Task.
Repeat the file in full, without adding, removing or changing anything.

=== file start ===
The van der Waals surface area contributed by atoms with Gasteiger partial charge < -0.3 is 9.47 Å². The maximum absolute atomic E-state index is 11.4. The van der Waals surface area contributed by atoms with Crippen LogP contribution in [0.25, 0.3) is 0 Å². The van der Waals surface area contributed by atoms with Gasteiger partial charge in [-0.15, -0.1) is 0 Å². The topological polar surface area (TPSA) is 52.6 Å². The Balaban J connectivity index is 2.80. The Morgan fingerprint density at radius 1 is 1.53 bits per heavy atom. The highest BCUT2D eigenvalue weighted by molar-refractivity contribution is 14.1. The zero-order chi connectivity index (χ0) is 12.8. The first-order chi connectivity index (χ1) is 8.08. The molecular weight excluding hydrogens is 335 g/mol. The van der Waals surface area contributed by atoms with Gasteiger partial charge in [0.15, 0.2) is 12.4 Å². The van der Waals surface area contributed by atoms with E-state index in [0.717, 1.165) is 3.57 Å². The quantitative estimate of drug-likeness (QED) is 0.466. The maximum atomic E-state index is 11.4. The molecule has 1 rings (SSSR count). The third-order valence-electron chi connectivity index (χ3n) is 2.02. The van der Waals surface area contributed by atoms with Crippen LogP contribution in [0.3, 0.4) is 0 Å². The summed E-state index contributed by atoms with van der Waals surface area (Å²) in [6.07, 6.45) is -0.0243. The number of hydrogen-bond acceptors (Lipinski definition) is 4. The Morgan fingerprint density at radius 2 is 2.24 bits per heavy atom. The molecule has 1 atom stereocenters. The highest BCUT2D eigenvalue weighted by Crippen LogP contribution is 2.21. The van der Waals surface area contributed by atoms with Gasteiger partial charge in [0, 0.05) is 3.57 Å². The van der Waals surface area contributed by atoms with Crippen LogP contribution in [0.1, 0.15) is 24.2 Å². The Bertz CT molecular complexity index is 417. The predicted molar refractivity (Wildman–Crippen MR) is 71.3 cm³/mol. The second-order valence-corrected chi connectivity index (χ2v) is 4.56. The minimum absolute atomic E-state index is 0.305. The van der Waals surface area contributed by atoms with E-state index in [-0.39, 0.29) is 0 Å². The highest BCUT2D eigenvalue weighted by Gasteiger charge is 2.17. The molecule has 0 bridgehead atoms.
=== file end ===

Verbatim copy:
The van der Waals surface area contributed by atoms with Gasteiger partial charge < -0.3 is 9.47 Å². The maximum absolute atomic E-state index is 11.4. The van der Waals surface area contributed by atoms with Crippen LogP contribution in [0.25, 0.3) is 0 Å². The van der Waals surface area contributed by atoms with Gasteiger partial charge in [-0.15, -0.1) is 0 Å². The topological polar surface area (TPSA) is 52.6 Å². The Balaban J connectivity index is 2.80. The Morgan fingerprint density at radius 1 is 1.53 bits per heavy atom. The highest BCUT2D eigenvalue weighted by molar-refractivity contribution is 14.1. The zero-order chi connectivity index (χ0) is 12.8. The first-order chi connectivity index (χ1) is 8.08. The molecular weight excluding hydrogens is 335 g/mol. The van der Waals surface area contributed by atoms with Gasteiger partial charge in [0.15, 0.2) is 12.4 Å². The van der Waals surface area contributed by atoms with E-state index in [0.717, 1.165) is 3.57 Å². The quantitative estimate of drug-likeness (QED) is 0.466. The maximum atomic E-state index is 11.4. The molecule has 1 rings (SSSR count). The third-order valence-electron chi connectivity index (χ3n) is 2.02. The van der Waals surface area contributed by atoms with Crippen LogP contribution in [0.3, 0.4) is 0 Å². The summed E-state index contributed by atoms with van der Waals surface area (Å²) in [6.07, 6.45) is -0.0243. The number of hydrogen-bond acceptors (Lipinski definition) is 4. The Morgan fingerprint density at radius 2 is 2.24 bits per heavy atom. The molecule has 1 atom stereocenters. The highest BCUT2D eigenvalue weighted by Crippen LogP contribution is 2.21. The van der Waals surface area contributed by atoms with Gasteiger partial charge in [0, 0.05) is 3.57 Å². The van der Waals surface area contributed by atoms with Crippen LogP contribution in [0.1, 0.15) is 24.2 Å². The Bertz CT molecular complexity index is 417. The predicted molar refractivity (Wildman–Crippen MR) is 71.3 cm³/mol. The second-order valence-corrected chi connectivity index (χ2v) is 4.56. The minimum absolute atomic E-state index is 0.305. The van der Waals surface area contributed by atoms with E-state index in [-0.39, 0.29) is 0 Å². The highest BCUT2D eigenvalue weighted by Gasteiger charge is 2.17. The molecule has 0 bridgehead atoms.